For Innovation in Focus this month, student Maggie Doheny spoke with NCAM director Bryan Gould about newsrooms making their social media accessible
For Innovation in Focus this month, I talked to Bryan Gould, the director of The Carl and Ruth Shapiro Family National Center for Accessible Media (NCAM) at WGBH, about how newsrooms can implement accessible options into their content sharing. One of these accessible options includes Twitter’s alt text feature, which I tested this month with the Columbia Missourian.
Doheny: What are some ways newsrooms can implement more accessible options with their social media content?
Gould: I’m sure you’re familiar with the Web Content Accessibility Guidelines, which are an international set of guidelines for making digital experiences accessible. A lot of it is technical, but some of it can be applied for content creators as well, which includes journalists who are creating social media posts. A lot of that has to do with ensuring that images, audio, and moving images and audio together are accessible. Then, such things as color contrast and ensuring that you’re using text and not images of text.
All of those are incorporated within the Web Content Accessibility Guidelines, but there are also specific considerations for social media. For example, when you’re making a hashtag — use camelcase, meaning using an uppercase letter for the beginning of each word and lowercase for the remaining letters in a word. Also, avoiding acronyms if you can and avoiding excessive use of emojis. Most screen readers now will read emojis out loud and will convert them into plain text, but if you use seven in a row, it can be cumbersome to move through with a screen reader. Also, use plain English that’s able to be easily understood by anybody who reads your content. There are some trends without plain text that can be difficult for anyone, but especially people with cognitive disabilities or some learning disabilities, which can actually create a barrier.
Doheny: Why should newsrooms take the steps to implement these features?
Gould: One reason is just to be as inclusive as possible. If you’re a journalist and you’re wanting to spread information out in the world, you don’t want to exclude any member of your audience intentionally or by accident. For example, by not including alt text on an image, or not including captions on a video or by including too many emojis at the beginning of a piece. Though that is probably unintentional, the result is the same: putting up a barrier for somebody who has a disability and/or is using assistive technology to access the information. The metaphor is that you’re closing a door that someone can’t open. By following simple practices for accessibility, you can leave that door wide open and potentially expand your audience.
Doheny: How can a small newsroom focus on using these options if they are short on staff or don’t have a ton of resources?
Gould: Every organization’s production process and editorial process is a little different, but in many newsrooms journalists are inputting their pieces themselves into a content-management system (CMS). Regardless of the process, simply having the newsroom create a set of guidelines and a checklist of 8-12 items (like those mentioned previously) to ensure that every time you hit publish you’ve checked that you followed those guidelines first.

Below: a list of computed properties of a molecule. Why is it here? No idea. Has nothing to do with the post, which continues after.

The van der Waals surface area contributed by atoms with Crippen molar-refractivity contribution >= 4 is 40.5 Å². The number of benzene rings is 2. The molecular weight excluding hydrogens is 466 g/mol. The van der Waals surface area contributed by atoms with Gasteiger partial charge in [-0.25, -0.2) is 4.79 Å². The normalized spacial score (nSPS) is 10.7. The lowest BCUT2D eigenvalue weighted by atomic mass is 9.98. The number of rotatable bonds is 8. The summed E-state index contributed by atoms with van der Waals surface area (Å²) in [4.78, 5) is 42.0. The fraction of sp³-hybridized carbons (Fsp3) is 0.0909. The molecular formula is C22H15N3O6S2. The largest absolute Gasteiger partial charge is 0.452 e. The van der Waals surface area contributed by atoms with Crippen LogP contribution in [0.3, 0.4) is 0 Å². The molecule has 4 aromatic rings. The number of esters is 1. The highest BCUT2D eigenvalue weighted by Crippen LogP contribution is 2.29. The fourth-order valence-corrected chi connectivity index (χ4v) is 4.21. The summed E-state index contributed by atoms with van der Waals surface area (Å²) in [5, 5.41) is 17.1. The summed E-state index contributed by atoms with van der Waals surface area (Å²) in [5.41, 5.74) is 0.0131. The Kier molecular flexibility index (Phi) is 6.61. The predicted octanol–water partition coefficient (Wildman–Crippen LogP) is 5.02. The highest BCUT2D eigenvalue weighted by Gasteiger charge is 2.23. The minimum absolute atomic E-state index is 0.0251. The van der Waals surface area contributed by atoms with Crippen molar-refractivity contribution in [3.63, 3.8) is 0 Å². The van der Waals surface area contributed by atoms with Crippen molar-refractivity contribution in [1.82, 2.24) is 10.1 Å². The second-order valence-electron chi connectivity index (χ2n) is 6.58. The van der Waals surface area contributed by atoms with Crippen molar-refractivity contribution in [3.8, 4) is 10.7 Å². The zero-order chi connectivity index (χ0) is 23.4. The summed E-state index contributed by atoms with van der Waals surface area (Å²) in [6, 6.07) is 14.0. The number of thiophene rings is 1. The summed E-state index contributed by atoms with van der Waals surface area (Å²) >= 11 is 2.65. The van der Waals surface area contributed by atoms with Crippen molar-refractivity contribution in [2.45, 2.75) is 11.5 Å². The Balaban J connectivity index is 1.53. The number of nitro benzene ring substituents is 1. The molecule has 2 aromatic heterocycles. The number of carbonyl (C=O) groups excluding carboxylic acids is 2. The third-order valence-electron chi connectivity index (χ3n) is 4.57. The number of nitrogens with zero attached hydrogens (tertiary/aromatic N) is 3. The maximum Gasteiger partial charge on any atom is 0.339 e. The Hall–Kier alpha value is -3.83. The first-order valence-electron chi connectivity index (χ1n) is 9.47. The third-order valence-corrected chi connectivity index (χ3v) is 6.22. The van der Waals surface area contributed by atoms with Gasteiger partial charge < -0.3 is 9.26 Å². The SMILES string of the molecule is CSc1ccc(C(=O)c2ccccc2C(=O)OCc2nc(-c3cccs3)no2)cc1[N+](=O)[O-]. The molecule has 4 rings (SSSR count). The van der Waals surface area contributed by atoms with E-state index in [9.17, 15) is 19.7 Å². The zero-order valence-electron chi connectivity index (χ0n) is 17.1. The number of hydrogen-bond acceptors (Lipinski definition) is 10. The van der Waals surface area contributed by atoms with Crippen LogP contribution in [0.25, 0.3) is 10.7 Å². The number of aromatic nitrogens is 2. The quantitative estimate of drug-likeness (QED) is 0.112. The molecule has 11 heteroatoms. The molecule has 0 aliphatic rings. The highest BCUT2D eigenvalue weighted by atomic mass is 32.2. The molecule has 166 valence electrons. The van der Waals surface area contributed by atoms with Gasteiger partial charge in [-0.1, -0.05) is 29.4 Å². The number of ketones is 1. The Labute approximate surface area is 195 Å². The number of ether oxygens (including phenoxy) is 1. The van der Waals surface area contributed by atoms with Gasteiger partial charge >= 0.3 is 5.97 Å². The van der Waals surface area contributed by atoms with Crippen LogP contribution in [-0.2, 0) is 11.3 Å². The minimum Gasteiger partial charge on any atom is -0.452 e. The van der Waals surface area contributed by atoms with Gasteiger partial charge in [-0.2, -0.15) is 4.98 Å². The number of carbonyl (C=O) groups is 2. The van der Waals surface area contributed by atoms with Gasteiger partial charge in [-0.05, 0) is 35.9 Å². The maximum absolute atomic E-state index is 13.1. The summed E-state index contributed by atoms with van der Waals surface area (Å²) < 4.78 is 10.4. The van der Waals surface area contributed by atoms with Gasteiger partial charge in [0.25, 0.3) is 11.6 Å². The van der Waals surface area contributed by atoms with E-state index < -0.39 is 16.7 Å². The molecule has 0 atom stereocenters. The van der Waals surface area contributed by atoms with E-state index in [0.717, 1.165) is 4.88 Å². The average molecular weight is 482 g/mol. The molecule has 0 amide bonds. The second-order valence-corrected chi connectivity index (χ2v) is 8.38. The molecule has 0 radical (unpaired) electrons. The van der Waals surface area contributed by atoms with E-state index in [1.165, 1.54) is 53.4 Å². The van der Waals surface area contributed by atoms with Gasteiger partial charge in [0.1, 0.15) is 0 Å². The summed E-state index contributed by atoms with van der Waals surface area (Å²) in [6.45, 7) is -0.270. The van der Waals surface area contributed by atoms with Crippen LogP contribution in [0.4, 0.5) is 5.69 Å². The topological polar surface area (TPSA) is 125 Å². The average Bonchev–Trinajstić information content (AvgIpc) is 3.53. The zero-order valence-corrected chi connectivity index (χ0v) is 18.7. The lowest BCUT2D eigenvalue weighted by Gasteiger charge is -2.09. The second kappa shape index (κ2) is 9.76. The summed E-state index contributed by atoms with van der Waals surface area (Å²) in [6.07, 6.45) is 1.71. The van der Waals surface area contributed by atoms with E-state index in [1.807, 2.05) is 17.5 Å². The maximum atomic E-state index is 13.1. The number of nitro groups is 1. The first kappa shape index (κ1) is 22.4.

Also, some education and training is helpful within the newsroom. Why are we changing this practice? Why is this good and important? If an organization has never included alt text or has never included captions, it’s a bit of a change or an addition. It’s more about awareness and buy-in from everybody involved in the process. There can be some technical challenges, for example, if your organization uses a video player that doesn’t enable captions. Then, I would recommend making a change there. If the CMS that journalists use to input the information doesn’t allow alt text for an image, then you might need to make an adjustment there. Those things aside, most of it is actually content based and can be done pretty quickly as long as editors and journalists have the training and support in the newsroom.
Doheny: Do you see a lot of newsrooms incorporating more accessible options into their work?
Gould: I can say that at WGBH, in the last four months, we’ve seen a huge uptick in both awareness and implementation, which is great. With posted checklists and some training, there’s been a considerable increase in the accessibility of both our online posts and our social media output. There’s more awareness I think in general in newsrooms. One of the things that goes hand in hand is when social media platforms enable more accessibility. For example, when Instagram enables alt text or when YouTube enables captions. When those things happen and they’re publicized, then there’s much more use of it.
Doheny: How can newsrooms be encouraged to add these steps into their daily workflow?
Gould: It’s interesting because all newsrooms and journalistic organizations are different sizes and have different amounts of resources, so we talk to some that have gigantic resources with teams dedicated to accessibility and social media. In others, it’s three people doing everything, but the solutions are very much the same. Each social media platform has an extensive review of their accessibility features and options, so a little research by an organization can yield a lot of information. All of them have accessibility groups and are constantly working to make their platforms more accessible, some with great success.
Creating some training, guidelines and best practices for the newsroom can make a huge difference. It doesn’t require a lot of hours or a large budget. It requires a little in the beginning, but it’s not a huge lift. It’s a modest change in practice that can make social media posts much more accessible for people with disabilities.